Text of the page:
Tax changes an attack on the industry

Jessica Nangle

July 10, 2017

Section 24 tax changes felt like an attack on the industry and on landlords, according to Mark Lawrinson, regional sales director at Portico.

Less buy-to-let properties are recorded to have been purchased because of the tax changes that came into effect in April which Lawrinson said has “resulted in a reduction in the number of properties coming to market”.

This comes as landlords are set to face new legislation and tax changes this year.

Together reveals changes for buy-to-let portfolio landlords

Nick Marr, co-founder of TheHouseShop.com, said: “Anyone with a financial stake in the rental market should be paying close attention to these developments and explore the options to minimise damage to their investment.”

From 2020 when new rules take full effect, mortgage interest payments will no longer be able to deduct mortgage interest payments as a cost before working out profit.

Martina Lees, author of The Accidental Landlord, added: “Many accidental landlords will only realise how much the tax changes will cost them when they file their tax return next year.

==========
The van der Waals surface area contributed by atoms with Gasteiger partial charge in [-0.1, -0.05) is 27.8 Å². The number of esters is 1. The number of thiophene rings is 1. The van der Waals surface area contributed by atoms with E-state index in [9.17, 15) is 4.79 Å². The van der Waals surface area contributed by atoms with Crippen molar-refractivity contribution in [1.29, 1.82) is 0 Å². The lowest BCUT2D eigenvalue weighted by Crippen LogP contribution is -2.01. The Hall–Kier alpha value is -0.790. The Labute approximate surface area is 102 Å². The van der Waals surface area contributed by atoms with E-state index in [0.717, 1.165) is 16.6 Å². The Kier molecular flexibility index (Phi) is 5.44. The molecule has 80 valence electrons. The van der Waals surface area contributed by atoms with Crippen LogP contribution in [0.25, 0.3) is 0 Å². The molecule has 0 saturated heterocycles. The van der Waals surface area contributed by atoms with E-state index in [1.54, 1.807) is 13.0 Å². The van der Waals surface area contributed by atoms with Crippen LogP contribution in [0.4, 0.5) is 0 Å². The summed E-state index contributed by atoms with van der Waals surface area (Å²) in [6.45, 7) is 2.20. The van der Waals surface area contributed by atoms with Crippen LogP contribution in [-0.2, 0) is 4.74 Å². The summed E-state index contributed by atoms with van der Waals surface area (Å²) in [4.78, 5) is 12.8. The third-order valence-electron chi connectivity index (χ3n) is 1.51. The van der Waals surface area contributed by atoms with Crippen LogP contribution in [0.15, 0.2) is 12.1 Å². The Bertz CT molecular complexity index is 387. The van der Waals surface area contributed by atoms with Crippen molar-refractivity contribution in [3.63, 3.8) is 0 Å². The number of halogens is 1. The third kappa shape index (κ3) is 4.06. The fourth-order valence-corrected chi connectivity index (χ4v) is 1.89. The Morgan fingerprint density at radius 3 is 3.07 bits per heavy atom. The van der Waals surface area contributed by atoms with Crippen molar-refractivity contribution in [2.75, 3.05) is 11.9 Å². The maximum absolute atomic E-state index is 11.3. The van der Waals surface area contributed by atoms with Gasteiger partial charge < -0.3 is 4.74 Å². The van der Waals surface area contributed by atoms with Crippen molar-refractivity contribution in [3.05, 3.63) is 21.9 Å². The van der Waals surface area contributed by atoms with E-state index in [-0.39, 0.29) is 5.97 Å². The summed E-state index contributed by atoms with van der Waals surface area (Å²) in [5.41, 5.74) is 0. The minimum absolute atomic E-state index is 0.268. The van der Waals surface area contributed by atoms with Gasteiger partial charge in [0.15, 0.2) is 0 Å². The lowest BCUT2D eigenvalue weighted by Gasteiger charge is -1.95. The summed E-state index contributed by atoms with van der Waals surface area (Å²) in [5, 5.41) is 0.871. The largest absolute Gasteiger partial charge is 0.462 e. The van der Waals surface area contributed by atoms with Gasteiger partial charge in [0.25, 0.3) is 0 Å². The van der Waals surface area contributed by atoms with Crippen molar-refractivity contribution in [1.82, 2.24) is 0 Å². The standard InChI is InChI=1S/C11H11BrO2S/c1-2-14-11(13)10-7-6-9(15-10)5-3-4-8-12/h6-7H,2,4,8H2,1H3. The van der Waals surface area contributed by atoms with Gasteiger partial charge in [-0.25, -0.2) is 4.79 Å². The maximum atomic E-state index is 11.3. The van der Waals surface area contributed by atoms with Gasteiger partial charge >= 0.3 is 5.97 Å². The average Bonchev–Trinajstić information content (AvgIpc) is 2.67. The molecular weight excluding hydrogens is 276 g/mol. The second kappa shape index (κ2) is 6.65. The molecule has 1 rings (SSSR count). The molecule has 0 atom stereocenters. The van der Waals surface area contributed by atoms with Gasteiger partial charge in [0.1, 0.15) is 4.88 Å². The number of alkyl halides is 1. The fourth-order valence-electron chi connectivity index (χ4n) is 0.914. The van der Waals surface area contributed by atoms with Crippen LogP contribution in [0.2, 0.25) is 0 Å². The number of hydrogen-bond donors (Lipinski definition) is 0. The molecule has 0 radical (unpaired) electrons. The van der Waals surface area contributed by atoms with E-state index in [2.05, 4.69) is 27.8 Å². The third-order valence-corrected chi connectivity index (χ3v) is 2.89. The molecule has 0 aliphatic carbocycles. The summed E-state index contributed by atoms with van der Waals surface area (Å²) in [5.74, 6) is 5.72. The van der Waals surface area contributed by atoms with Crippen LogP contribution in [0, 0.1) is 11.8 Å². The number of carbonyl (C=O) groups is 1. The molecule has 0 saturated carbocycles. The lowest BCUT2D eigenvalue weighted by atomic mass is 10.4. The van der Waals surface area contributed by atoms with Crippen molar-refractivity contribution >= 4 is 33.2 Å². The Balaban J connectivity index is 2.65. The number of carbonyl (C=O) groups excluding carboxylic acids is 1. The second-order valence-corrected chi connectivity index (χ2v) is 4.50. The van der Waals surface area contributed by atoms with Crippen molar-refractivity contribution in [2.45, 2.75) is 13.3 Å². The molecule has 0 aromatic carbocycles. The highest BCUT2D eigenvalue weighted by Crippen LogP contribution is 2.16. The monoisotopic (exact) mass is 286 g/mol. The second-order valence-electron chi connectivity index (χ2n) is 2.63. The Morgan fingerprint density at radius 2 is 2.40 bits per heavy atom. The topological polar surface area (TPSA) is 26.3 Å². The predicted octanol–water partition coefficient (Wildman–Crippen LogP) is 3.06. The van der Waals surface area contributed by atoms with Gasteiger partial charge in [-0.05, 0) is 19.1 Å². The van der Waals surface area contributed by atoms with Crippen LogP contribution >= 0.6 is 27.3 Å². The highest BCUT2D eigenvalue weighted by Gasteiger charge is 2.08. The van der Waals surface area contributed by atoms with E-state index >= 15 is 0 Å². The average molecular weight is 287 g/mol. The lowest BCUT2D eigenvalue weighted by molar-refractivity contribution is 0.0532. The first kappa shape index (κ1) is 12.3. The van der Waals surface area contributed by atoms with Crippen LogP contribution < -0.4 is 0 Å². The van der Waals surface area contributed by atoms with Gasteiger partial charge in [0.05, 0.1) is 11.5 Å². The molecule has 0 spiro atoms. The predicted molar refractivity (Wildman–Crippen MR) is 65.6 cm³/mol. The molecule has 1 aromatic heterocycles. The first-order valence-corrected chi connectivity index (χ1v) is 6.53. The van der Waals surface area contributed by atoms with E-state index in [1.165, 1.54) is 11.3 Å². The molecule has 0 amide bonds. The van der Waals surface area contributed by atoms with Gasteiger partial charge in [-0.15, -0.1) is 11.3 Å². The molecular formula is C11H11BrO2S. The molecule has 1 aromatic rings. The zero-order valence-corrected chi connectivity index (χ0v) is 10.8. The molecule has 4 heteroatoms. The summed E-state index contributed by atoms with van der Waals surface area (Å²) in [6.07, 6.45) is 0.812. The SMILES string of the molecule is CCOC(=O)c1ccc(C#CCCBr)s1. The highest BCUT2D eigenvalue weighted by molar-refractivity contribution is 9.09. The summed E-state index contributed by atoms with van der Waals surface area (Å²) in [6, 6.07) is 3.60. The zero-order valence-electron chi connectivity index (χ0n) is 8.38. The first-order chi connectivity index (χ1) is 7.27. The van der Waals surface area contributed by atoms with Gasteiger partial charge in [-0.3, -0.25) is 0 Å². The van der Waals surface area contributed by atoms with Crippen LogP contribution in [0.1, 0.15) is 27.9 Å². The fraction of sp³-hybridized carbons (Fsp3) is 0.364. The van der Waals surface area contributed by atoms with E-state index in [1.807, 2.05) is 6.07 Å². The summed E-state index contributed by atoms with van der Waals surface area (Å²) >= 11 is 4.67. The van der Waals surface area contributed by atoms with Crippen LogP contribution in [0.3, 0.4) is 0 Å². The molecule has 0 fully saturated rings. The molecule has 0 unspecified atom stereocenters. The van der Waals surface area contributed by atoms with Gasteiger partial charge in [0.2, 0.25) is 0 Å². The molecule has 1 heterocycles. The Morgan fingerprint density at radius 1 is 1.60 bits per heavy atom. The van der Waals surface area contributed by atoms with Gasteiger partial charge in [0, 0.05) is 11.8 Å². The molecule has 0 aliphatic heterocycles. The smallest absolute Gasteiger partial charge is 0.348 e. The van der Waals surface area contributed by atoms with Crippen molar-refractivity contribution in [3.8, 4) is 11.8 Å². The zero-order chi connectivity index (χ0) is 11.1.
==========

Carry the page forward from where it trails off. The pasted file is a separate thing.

“Don’t wait until it is too late.”

Property experts warn that the consequences are severe if sums are not properly calculated in line with the changes.

Camilla Dell, managing partner at Black Brick, added: “Buy-to-let landlords really need to do their sums and make sure not to leverage too highly, or they could fnd themselves in negative cash flow.

“For higher rate taxpayers with high levels of borrowing against buy-to-let properties, this will lead to significant increases in their tax bills.”

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